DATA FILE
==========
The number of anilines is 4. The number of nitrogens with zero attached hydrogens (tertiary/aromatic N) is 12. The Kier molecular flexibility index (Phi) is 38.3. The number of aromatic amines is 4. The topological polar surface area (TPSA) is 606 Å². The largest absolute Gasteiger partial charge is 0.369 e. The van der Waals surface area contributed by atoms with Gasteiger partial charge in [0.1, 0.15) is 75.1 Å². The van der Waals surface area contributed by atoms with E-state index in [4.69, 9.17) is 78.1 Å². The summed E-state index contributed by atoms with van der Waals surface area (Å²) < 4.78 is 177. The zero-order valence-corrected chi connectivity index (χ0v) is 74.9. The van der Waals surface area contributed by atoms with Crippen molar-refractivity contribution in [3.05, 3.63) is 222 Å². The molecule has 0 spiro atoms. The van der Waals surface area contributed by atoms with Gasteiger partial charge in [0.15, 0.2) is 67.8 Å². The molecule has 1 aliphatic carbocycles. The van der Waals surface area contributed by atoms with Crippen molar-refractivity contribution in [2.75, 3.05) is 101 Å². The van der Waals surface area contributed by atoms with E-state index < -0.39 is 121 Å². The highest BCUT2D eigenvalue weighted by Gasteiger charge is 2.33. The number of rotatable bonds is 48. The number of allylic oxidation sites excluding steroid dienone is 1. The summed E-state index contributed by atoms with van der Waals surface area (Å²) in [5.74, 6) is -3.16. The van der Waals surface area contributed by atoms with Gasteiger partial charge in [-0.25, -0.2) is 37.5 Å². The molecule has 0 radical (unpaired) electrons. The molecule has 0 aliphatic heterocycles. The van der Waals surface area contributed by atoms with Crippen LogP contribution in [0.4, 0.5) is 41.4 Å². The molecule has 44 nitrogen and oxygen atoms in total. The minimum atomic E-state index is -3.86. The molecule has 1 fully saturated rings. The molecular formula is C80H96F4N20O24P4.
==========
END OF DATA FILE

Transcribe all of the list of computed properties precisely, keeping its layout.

The number of anilines is 4. The number of nitrogens with zero attached hydrogens (tertiary/aromatic N) is 12. The Kier molecular flexibility index (Phi) is 38.3. The number of aromatic amines is 4. The topological polar surface area (TPSA) is 606 Å². The largest absolute Gasteiger partial charge is 0.369 e. The van der Waals surface area contributed by atoms with Gasteiger partial charge in [0.1, 0.15) is 75.1 Å². The van der Waals surface area contributed by atoms with E-state index in [4.69, 9.17) is 78.1 Å². The summed E-state index contributed by atoms with van der Waals surface area (Å²) < 4.78 is 177. The zero-order valence-corrected chi connectivity index (χ0v) is 74.9. The van der Waals surface area contributed by atoms with Crippen molar-refractivity contribution in [3.05, 3.63) is 222 Å². The molecule has 0 spiro atoms. The van der Waals surface area contributed by atoms with Gasteiger partial charge in [0.15, 0.2) is 67.8 Å². The molecule has 1 aliphatic carbocycles. The van der Waals surface area contributed by atoms with Crippen molar-refractivity contribution in [2.75, 3.05) is 101 Å². The van der Waals surface area contributed by atoms with E-state index < -0.39 is 121 Å². The highest BCUT2D eigenvalue weighted by Gasteiger charge is 2.33. The number of rotatable bonds is 48. The number of allylic oxidation sites excluding steroid dienone is 1. The summed E-state index contributed by atoms with van der Waals surface area (Å²) in [5.74, 6) is -3.16. The van der Waals surface area contributed by atoms with Gasteiger partial charge in [-0.25, -0.2) is 37.5 Å². The molecule has 0 radical (unpaired) electrons. The molecule has 0 aliphatic heterocycles. The van der Waals surface area contributed by atoms with Crippen LogP contribution in [0.4, 0.5) is 41.4 Å². The molecule has 44 nitrogen and oxygen atoms in total. The minimum atomic E-state index is -3.86. The molecule has 1 fully saturated rings. The molecular formula is C80H96F4N20O24P4.